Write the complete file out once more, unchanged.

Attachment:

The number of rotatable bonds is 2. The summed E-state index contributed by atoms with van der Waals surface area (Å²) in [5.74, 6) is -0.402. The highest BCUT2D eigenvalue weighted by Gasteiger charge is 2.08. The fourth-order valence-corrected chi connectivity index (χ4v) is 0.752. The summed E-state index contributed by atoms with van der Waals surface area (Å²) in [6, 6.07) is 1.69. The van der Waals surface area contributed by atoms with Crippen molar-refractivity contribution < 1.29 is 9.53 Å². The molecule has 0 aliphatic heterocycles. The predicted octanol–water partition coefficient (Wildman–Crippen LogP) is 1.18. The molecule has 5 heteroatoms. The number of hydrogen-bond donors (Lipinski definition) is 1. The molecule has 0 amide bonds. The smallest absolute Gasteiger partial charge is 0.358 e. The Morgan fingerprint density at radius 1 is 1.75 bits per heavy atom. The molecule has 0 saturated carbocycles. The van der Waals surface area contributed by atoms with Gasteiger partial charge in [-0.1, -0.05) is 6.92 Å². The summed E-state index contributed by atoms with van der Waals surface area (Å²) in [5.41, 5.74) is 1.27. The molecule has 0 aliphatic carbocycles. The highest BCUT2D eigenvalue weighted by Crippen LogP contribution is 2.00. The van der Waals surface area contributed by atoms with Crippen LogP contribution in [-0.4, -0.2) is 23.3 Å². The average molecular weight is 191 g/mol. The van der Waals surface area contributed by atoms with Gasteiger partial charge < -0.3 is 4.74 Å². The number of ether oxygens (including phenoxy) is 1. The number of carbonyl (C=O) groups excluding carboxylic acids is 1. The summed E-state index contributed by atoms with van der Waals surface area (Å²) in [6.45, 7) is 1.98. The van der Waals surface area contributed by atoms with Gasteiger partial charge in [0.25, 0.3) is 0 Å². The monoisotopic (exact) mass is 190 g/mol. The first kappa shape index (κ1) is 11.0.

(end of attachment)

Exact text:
The number of rotatable bonds is 2. The summed E-state index contributed by atoms with van der Waals surface area (Å²) in [5.74, 6) is -0.402. The highest BCUT2D eigenvalue weighted by Gasteiger charge is 2.08. The fourth-order valence-corrected chi connectivity index (χ4v) is 0.752. The summed E-state index contributed by atoms with van der Waals surface area (Å²) in [6, 6.07) is 1.69. The van der Waals surface area contributed by atoms with Crippen molar-refractivity contribution < 1.29 is 9.53 Å². The molecule has 0 aliphatic heterocycles. The predicted octanol–water partition coefficient (Wildman–Crippen LogP) is 1.18. The molecule has 5 heteroatoms. The number of hydrogen-bond donors (Lipinski definition) is 1. The molecule has 0 amide bonds. The smallest absolute Gasteiger partial charge is 0.358 e. The Morgan fingerprint density at radius 1 is 1.75 bits per heavy atom. The molecule has 0 saturated carbocycles. The van der Waals surface area contributed by atoms with Gasteiger partial charge in [-0.1, -0.05) is 6.92 Å². The summed E-state index contributed by atoms with van der Waals surface area (Å²) in [5.41, 5.74) is 1.27. The molecule has 0 aliphatic carbocycles. The highest BCUT2D eigenvalue weighted by Crippen LogP contribution is 2.00. The van der Waals surface area contributed by atoms with Crippen LogP contribution in [-0.4, -0.2) is 23.3 Å². The average molecular weight is 191 g/mol. The van der Waals surface area contributed by atoms with Gasteiger partial charge < -0.3 is 4.74 Å². The number of ether oxygens (including phenoxy) is 1. The number of carbonyl (C=O) groups excluding carboxylic acids is 1. The summed E-state index contributed by atoms with van der Waals surface area (Å²) in [6.45, 7) is 1.98. The van der Waals surface area contributed by atoms with Gasteiger partial charge in [0.25, 0.3) is 0 Å². The monoisotopic (exact) mass is 190 g/mol. The first kappa shape index (κ1) is 11.0.